Forcing Spring Indoors 

The chilling facts

With all those spring flower bulbs now on sale, it's a crime not to plant a few outdoors before the ground freezes. However, if digging in the dirt is out of your blood for the season, consider forcing bulbs for later enjoyment. Forced bulbs make wonderful gifts.

The term "forcing" might better be expressed as "fooling"—for what the gardener really does is fool the bulbs into acting as if winter is over and it's time to flower. Two of the easiest bulbs to force are paperwhite narcissus and amaryllis. Neither bulb needs a chilling period.

Let's talk about paperwhites first. Paperwhites (Narcissus tazetta) are the most popular forcing bulbs and the easiest. They grow 12 to 18 inches tall and are identified by their sunburst of white petals surrounding a shallow white cup in the middle of each blossom. The bulbs will produce abundantly—up to three flowering stems per bulb with numerous blossoms on each stem. The most common color for paperwhites is, of course, white, but a golden yellow variety exists as well, called Grand Soleil d'Or. It has a shallow orange cup in the middle surrounded by yellow petals. Paperwhites have a fragrance that's out of this world and so strong that it can literally drive you out of the room or house.

To pot up these fragrant ones, use a medium of soil or pea gravel. If gravel is used, any container that holds water will do, but a shallow glass dish is best (like a Pyrex baking dish). A clear container allows you to check the water level and the progress of root growth. It is important to keep the water level in the gravel just below the bulb (otherwise the bulb will rot). A little charcoal in the container keeps the water clean.

Place the bulbs so that only the bottom half of the bulb is covered with gravel, the top half should be exposed. Flowering will take three to five weeks. A cool spot with low light will help the roots to form, after that, move the pot to a sunny location to encourage bloom.

Amaryllis, like paperwhites, do not need pre-chilling. Their impressive 12- to 24-inch-tall showy flower stalks can produce massive trumpet-shaped blooms 6 inches long and 8 inches across. Flower colors run from red to pink and white to salmon. Native to tropical South America, there are 80 species of amaryllis (Hippeastrum hybrid) ranging from miniatures to the giant flowered ones. Being a tender bulb from the tropics, it is kept indoors except during the summer. Forcing takes six to eight weeks.

Amaryllis is well worth the cost. Each bulb can send up one to two thick flower stalks with four blooms per stalk. One year I received an amaryllis from a friend that produced two stalks with six flowers per stalk. The only thing missing with these flowering giants is fragrance, but their beauty and sheer exuberance makes up for it.

Place one bulb per pot, allowing only an inch of space between the bulb and pot. Amaryllis does best when its roots are a little crowded. Leave the upper two-thirds of the bulb exposed above the soil. Position in a sunny location and water sparingly until shoots appear. Once growth begins, fertilize and water as you would any houseplant.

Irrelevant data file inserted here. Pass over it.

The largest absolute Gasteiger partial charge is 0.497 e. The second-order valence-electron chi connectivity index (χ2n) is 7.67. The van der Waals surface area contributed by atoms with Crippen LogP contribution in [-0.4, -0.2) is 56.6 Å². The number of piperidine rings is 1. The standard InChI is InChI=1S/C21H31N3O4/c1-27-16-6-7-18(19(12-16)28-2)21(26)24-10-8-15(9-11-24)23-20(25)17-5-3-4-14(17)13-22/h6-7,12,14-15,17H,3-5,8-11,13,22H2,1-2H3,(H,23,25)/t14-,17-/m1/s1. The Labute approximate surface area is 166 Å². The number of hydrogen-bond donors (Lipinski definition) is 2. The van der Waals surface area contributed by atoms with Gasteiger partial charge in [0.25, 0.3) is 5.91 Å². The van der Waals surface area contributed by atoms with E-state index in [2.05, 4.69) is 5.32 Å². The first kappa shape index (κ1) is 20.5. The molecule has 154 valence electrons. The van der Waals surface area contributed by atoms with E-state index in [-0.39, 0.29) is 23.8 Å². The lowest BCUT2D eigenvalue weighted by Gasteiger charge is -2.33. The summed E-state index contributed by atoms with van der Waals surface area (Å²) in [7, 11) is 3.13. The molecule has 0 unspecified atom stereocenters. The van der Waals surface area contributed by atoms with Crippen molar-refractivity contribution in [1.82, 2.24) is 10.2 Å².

After blooming stops, keep the leaves growing until midsummer. In August allow the plant to dry down and go into its needed six to eight week rest period. After the bulb has rested, it will start growing new shoots again and can be repotted and kept for many years following this cultural regime.

Other fun bulbs worth forcing include hyacinths, crocuses, miniature bulb irises (Iris reticulata), tulips, grape hyacinths (Muscari) and dwarf narcissi or daffodils. All these bulbs will require a chilling period of 12 to 15 weeks unless purchased pre-chilled. This chilling time is used by the bulbs to produce a good root system, which is essential if they are to be forced into flower.

To chill bulbs outdoors, plant them in clay pots filled with soil mix and water well. The soil mix should be one-third each of peat moss, perlite or vermiculite and potting soil with a tablespoon of slow acting fertilizer mixed into the soil of each pot. Make sure a half-inch of their tops show above the soil and don't forget to leave room for water between the soil and the top of the pot. Insulate the pots with leaves and then cover the leaves with sand. An unheated garage or coldframe can also be used for chilling if temperatures there remain between 35 and 48 degrees Fahrenheit.

The temptation to put potted bulbs in the refrigerator for chilling only works if no fruit or vegetables are kept in the fridge with them. Produce, especially ripening fruit, gives off a gas that can kill the flower bud inside the bulb. Keep the soil moist but not overly wet throughout the chilling period. Once the chilling time is complete, place the pots in a warmer spot (approximately 60 degrees Fahrenheit) in indirect light for a week. Once their shoots turn green, move them into direct sunlight. Cool temperatures—less than 65 degrees Fahrenheit during the day—will keep the flowers fresher longer. Water the potted bulbs as you would any houseplant.

Once forced to bloom out of season, bulbs can take three years to bloom again outdoors, often gardeners just discard them.

Suzann Bell is a horticulturist with the University of Idaho Extension in Ada County. Send gardening questions to Suzann c/o Boise Weekly or e-mail: sbell@uidaho.edu.

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